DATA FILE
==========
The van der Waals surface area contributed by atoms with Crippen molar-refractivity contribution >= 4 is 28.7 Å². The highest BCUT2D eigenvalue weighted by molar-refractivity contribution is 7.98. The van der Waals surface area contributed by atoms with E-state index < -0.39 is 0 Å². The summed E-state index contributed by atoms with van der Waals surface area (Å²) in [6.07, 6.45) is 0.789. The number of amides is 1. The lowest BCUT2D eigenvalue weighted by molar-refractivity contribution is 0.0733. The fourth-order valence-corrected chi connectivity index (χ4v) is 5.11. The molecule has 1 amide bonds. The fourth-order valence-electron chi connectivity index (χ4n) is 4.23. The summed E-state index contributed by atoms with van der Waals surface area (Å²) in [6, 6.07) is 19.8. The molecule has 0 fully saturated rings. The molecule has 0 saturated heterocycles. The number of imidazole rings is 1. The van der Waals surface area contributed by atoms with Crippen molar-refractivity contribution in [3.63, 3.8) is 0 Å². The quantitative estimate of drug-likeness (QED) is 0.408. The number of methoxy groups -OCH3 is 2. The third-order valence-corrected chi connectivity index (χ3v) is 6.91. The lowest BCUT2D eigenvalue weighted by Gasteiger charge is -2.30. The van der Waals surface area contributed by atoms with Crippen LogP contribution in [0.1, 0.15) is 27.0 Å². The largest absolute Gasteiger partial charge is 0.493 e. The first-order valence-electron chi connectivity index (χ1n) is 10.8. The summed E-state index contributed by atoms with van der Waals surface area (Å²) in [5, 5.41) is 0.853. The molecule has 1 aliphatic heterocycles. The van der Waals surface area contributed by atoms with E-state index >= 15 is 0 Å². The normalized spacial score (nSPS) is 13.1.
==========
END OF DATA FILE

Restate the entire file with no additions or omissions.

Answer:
The van der Waals surface area contributed by atoms with Crippen molar-refractivity contribution >= 4 is 28.7 Å². The highest BCUT2D eigenvalue weighted by molar-refractivity contribution is 7.98. The van der Waals surface area contributed by atoms with E-state index < -0.39 is 0 Å². The summed E-state index contributed by atoms with van der Waals surface area (Å²) in [6.07, 6.45) is 0.789. The number of amides is 1. The lowest BCUT2D eigenvalue weighted by molar-refractivity contribution is 0.0733. The fourth-order valence-corrected chi connectivity index (χ4v) is 5.11. The molecule has 1 amide bonds. The fourth-order valence-electron chi connectivity index (χ4n) is 4.23. The summed E-state index contributed by atoms with van der Waals surface area (Å²) in [6, 6.07) is 19.8. The molecule has 0 fully saturated rings. The molecule has 0 saturated heterocycles. The number of imidazole rings is 1. The van der Waals surface area contributed by atoms with Crippen molar-refractivity contribution in [3.63, 3.8) is 0 Å². The quantitative estimate of drug-likeness (QED) is 0.408. The number of methoxy groups -OCH3 is 2. The third-order valence-corrected chi connectivity index (χ3v) is 6.91. The lowest BCUT2D eigenvalue weighted by Gasteiger charge is -2.30. The van der Waals surface area contributed by atoms with Crippen LogP contribution in [0.1, 0.15) is 27.0 Å². The largest absolute Gasteiger partial charge is 0.493 e. The first-order valence-electron chi connectivity index (χ1n) is 10.8. The summed E-state index contributed by atoms with van der Waals surface area (Å²) in [5, 5.41) is 0.853. The molecule has 1 aliphatic heterocycles. The van der Waals surface area contributed by atoms with E-state index >= 15 is 0 Å². The normalized spacial score (nSPS) is 13.1.